June 2nd, 2009 – Recent media stories about highly potent pot sweeping the nation
are based on fudged statistics from an incomplete report supplied by the Office of National Drug Control Policy (ONDCP), according to those who’ve viewed the full version of the report released recently. CC-Eric_CaballeroRecent media stories about highly potent pot sweeping the nation are based on fudged statistics from an incomplete report supplied by the Office of National Drug Control Policy (ONDCP), according to those who’ve viewed the full version of the report released recently.

The full version of the report blows smoke in the face of claims by the ONDCP that their testing showed median marijuana potency had surpassed the 10 percent THC-level for the first time ever. THC is the active ingredient in marijuana.

A statement by Drug Czar Gil Kerlikowske initially claimed that the latest ODC analysis of marijuana samples showed “the average amount of THC in seized samples has reached a new high of 10.1 percent.”

But the full report shows that the 10-percent threshold is only crossed by adding hashish into the equation. On its own, average marijuana potency was 8.52 percent, while average potency of hashish was 20.76 percent.

The full report was obtained by the Marijuana Policy Project, which is produced by the Marijuana Potency Monitoring Project at the University of Mississippi.

There is also debate over whether there is actually a problem with higher-potency marijuana, with advocates arguing that stronger pot means that users end up smoking less for the same effect, thus sparing their lungs.

On an intuitive level, this seems obvious. Consider alcohol. If potency were the main engine of alcohol addiction, then all the bums would be drinking Everclear or Bacardi 151. But why not?

As with many things, the more potent something is, the less people tend to use. Thus, with the exception of a few derelicts, regular people drink smaller portions of spirits than they do of beer or wine to get the same effect. That’s SMALLER AMOUNT, SAME EFFECT. Notice there’s no epidemic of Everclear abuse in places where it’s available as compared to where it’s not. We wouldn’t have less alcoholism with weak alcohol, just people who drank more. Same with pot. Stronger pot means less carcinogenic material is inhaled to get the desired effect. So, on it’s face the argument seems silly, even if pot is becoming more potent.

However, when the evidence says the opposite, the government does a disservice to itself and its citizens by trying to fuel anti-pot-hysteria with fudged statistics and incomplete data.
June 1, 7:54 PM · 7 comments
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Recent media stories about highly potent pot sweeping the nation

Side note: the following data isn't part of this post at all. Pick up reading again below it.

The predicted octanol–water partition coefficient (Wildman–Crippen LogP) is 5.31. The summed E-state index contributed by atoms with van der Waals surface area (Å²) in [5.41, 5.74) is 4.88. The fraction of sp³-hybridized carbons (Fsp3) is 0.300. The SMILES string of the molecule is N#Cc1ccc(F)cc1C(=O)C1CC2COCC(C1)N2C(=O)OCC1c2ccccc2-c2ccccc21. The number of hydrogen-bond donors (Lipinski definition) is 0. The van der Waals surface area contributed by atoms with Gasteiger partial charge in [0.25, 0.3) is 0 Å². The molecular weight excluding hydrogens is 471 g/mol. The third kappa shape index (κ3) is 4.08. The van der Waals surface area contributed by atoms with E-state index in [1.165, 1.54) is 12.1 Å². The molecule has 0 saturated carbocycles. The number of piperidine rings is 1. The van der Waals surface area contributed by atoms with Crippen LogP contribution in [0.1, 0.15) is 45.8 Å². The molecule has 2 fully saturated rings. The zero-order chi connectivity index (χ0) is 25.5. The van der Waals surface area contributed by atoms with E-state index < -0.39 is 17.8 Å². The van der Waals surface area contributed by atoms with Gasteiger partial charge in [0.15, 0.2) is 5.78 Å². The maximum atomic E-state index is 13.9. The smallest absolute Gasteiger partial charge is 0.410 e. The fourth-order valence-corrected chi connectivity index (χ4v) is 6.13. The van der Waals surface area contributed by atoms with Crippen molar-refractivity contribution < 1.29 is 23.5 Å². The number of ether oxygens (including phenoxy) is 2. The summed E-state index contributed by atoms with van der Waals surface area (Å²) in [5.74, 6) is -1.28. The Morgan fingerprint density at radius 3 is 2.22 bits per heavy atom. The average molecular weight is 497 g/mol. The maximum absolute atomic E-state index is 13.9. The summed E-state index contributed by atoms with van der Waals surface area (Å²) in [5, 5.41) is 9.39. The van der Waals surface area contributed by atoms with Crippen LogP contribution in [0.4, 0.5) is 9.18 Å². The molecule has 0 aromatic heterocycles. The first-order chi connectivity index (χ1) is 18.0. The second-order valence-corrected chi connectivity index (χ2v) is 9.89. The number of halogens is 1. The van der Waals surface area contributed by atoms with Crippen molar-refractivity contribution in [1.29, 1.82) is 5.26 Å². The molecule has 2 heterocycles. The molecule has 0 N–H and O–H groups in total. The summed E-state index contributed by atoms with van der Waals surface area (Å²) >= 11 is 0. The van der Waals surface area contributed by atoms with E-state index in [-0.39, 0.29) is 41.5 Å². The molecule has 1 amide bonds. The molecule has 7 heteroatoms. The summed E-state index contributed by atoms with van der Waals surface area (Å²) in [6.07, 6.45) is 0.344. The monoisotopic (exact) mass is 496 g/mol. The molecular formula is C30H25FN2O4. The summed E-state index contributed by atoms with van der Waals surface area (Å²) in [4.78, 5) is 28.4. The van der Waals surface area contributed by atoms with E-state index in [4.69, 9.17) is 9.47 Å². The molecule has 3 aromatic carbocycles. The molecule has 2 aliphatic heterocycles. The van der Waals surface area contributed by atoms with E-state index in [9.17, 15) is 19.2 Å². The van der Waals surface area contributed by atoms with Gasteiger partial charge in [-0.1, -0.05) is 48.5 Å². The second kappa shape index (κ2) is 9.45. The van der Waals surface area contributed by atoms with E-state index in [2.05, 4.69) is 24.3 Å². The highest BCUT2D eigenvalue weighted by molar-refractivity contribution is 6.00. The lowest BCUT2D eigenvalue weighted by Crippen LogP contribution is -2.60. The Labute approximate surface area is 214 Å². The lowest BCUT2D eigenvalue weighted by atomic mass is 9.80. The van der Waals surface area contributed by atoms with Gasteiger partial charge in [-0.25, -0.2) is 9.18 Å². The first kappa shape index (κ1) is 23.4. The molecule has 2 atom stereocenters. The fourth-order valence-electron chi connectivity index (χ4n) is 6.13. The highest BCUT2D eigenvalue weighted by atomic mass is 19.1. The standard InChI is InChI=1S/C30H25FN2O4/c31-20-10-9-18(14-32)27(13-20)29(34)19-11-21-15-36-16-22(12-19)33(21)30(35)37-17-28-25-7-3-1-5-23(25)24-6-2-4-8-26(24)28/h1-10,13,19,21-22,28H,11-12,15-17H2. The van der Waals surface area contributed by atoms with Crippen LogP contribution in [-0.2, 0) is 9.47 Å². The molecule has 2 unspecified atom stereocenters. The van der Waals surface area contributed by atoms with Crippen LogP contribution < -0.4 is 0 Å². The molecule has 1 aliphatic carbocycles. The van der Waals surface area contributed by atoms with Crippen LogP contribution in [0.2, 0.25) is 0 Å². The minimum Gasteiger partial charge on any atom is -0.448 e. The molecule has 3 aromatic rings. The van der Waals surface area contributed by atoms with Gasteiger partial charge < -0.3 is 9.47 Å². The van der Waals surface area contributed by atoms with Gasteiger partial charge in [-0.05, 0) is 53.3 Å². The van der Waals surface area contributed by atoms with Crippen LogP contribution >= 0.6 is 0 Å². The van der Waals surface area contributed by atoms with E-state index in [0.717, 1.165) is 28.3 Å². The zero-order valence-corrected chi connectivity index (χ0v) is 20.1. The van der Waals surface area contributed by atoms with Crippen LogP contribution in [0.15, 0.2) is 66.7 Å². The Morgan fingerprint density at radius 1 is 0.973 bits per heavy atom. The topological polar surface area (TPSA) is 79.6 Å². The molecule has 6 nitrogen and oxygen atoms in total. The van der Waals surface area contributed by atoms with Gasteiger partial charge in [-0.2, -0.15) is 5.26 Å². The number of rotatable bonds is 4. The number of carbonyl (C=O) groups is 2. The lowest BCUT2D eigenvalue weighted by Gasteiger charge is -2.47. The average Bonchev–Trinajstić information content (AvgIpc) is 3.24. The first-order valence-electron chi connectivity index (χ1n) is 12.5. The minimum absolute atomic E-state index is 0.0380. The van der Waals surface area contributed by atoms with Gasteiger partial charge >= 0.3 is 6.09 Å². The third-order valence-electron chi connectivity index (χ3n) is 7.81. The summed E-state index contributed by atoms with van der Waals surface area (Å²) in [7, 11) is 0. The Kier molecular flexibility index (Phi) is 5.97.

are based on fudged statistics from an incomplete report supplied
by the Office of National Drug Control Policy (ONDCP), according
to those who’ve viewed the full version of the report released recently.
Photo: CreativeCommons/Eric Caballero
Recent media stories about highly potent pot sweeping the nation are based on fudged statistics from an incomplete report supplied by the Office of National Drug Control Policy (ONDCP), according to those who’ve viewed the full version of the report released recently.

The full version of the report blows smoke in the face of claims by the ONDCP that their testing showed median marijuana potency had surpassed the 10 percent THC-level for the first time ever. THC is the active ingredient in marijuana.

A statement by Drug Czar Gil Kerlikowske initially claimed that the latest ODC analysis of marijuana samples showed “the average amount of THC in seized samples has reached a new high of 10.1 percent.”

But the full report shows that the 10-percent threshold is only crossed by adding hashish into the equation. On its own, average marijuana potency was 8.52 percent, while average potency of hashish was 20.76 percent.

The full report was obtained by the Marijuana Policy Project, which is produced by the Marijuana Potency Monitoring Project at the University of Mississippi.

There is also debate over whether there is actually a problem with higher-potency marijuana, with advocates arguing that stronger pot means that users end up smoking less for the same effect, thus sparing their lungs.

On an intuitive level, this seems obvious. Consider alcohol. If potency were the main engine of alcohol addiction, then all the bums would be drinking Everclear or Bacardi 151. But why not?

As with many things, the more potent something is, the less people tend to use. Thus, with the exception of a few derelicts, regular people drink smaller portions of spirits than they do of beer or wine to get the same effect. That’s SMALLER AMOUNT, SAME EFFECT. Notice there’s no epidemic of Everclear abuse in places where it’s available as compared to where it’s not. We wouldn’t have less alcoholism with weak alcohol, just people who drank more. Same with pot. Stronger pot means less carcinogenic material is inhaled to get the desired effect. So, on it’s face the argument seems silly, even if pot is becoming more potent.

However, when the evidence says the opposite, the government does a disservice to itself and its citizens by trying to fuel anti-pot-hysteria with fudged statistics and incomplete data. Source.

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